(Reuters) - Washington Nationals starting pitcher Stephen Strasburg was named the Most Valuable Player of the World Series on Wednesday after helping his team capture their maiden Major League Baseball championship.
Strasburg earned wins in each of his two World Series starts versus the Houston Astros during which he gave up a combined four runs over 14-1/3 innings. He won five of his six appearances in the postseason and did not suffer a defeat.
The World Series title and MVP award tasted all the sweeter to the 31-year-old right-hander after the injury troubles he has endured over the years.
“Through all the adversity I think I’ve learned a lot about myself,” Strasburg told reporters. “When you have the ups and downs, I think you can learn just as much from the downs as you can the ups.
“And I think everything happens for a reason. I think I’ve really just become a stronger pitcher through all the adversity that I’ve had to go through.”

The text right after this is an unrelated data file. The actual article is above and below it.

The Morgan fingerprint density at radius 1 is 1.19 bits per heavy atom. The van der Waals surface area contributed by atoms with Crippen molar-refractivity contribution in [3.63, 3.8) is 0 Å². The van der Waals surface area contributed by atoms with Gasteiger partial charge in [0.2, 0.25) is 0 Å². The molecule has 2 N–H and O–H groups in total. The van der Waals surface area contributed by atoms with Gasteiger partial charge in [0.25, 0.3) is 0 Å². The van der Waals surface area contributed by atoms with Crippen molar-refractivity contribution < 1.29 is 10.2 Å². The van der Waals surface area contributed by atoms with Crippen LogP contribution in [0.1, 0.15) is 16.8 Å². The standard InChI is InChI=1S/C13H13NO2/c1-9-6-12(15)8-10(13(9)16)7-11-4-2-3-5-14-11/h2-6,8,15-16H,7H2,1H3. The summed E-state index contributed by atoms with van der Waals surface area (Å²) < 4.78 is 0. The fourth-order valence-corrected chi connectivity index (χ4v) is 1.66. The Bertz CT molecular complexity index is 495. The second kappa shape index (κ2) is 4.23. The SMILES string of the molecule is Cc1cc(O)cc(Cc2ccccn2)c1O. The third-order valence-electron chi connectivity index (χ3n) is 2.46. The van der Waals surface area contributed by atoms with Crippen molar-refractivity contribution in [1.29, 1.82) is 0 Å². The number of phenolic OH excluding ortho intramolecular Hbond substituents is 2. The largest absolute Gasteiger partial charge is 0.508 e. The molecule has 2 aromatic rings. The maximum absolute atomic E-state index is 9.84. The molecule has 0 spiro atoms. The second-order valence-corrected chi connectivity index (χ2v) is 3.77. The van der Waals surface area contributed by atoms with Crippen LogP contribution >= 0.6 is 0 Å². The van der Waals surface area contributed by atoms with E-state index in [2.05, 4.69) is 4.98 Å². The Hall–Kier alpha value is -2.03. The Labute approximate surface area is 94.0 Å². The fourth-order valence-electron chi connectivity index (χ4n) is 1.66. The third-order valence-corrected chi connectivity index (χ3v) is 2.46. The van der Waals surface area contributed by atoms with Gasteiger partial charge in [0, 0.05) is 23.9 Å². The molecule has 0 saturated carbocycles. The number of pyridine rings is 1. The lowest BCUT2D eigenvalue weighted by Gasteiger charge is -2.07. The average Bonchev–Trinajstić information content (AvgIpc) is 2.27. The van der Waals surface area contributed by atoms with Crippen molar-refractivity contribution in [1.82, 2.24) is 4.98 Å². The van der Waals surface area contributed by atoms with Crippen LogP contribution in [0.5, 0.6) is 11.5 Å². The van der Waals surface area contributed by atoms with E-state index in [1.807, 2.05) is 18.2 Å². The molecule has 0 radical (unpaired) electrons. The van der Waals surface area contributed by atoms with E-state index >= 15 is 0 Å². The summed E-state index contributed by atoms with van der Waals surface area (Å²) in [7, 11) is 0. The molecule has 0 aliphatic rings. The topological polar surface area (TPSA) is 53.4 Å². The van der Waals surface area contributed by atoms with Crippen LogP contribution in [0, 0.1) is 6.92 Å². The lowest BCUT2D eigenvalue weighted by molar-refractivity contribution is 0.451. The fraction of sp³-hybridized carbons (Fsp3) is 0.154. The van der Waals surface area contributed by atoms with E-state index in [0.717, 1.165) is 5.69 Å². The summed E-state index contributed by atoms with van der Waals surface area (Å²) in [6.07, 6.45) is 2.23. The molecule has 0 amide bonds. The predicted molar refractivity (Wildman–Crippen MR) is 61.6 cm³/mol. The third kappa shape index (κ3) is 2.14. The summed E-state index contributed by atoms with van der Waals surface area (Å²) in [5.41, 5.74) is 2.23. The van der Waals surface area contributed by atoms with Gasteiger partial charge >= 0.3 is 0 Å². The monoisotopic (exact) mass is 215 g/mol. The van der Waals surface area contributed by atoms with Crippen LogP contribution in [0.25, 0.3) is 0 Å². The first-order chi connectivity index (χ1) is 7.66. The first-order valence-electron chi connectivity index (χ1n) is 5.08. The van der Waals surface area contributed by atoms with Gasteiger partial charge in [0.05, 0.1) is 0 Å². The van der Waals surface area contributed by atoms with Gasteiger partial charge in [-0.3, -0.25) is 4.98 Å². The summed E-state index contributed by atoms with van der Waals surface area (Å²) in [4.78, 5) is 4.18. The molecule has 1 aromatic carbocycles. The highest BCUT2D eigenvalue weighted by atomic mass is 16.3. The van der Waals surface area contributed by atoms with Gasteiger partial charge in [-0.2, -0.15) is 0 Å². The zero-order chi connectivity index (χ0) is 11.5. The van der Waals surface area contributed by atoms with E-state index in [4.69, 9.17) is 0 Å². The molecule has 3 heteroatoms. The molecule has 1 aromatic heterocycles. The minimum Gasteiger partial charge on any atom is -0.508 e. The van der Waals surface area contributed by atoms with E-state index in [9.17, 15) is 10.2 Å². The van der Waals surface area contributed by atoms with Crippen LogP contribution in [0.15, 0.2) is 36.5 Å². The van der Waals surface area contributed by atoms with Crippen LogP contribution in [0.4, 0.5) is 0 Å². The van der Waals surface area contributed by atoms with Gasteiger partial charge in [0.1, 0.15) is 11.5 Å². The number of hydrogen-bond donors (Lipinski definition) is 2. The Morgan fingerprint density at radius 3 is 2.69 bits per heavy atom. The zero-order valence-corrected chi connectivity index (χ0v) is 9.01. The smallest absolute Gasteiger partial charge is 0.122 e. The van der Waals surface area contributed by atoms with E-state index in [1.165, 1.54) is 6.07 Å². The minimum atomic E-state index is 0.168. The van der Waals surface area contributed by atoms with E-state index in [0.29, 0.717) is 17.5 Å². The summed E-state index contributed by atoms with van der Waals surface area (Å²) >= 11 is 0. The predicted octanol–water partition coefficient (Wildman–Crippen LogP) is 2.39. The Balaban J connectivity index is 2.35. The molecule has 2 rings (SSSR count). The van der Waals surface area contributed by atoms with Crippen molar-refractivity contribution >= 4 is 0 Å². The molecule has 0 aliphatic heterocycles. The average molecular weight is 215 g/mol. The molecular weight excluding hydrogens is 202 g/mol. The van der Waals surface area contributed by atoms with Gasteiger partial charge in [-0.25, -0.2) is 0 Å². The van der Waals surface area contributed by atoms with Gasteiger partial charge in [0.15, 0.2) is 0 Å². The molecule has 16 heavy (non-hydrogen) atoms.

The No. 1 overall pick in the 2009 draft, Strasburg’s rookie season ended due to elbow surgery.
In 2012, as a precautionary move to prevent a recurrence of his elbow injury, the Nationals decided to limit the number of innings he pitched, shutting him down ahead of the postseason.
He watched from the sidelines as the Nationals lost the NLDS to St Louis.
Strasburg said he tries not to think about the “what ifs?”
And after a season in which he earned career highs in wins (18) and strikeouts (251) before becoming the first pitcher to go 5-0 in a postseason, there is little point in doing so.
“I think I’ve really learned that if I focus on the things that I can control - the one thing that you can control is your approach and how you handle your business,” he said.
Reporting by Jahmal Corner; Editing by Peter Rutherford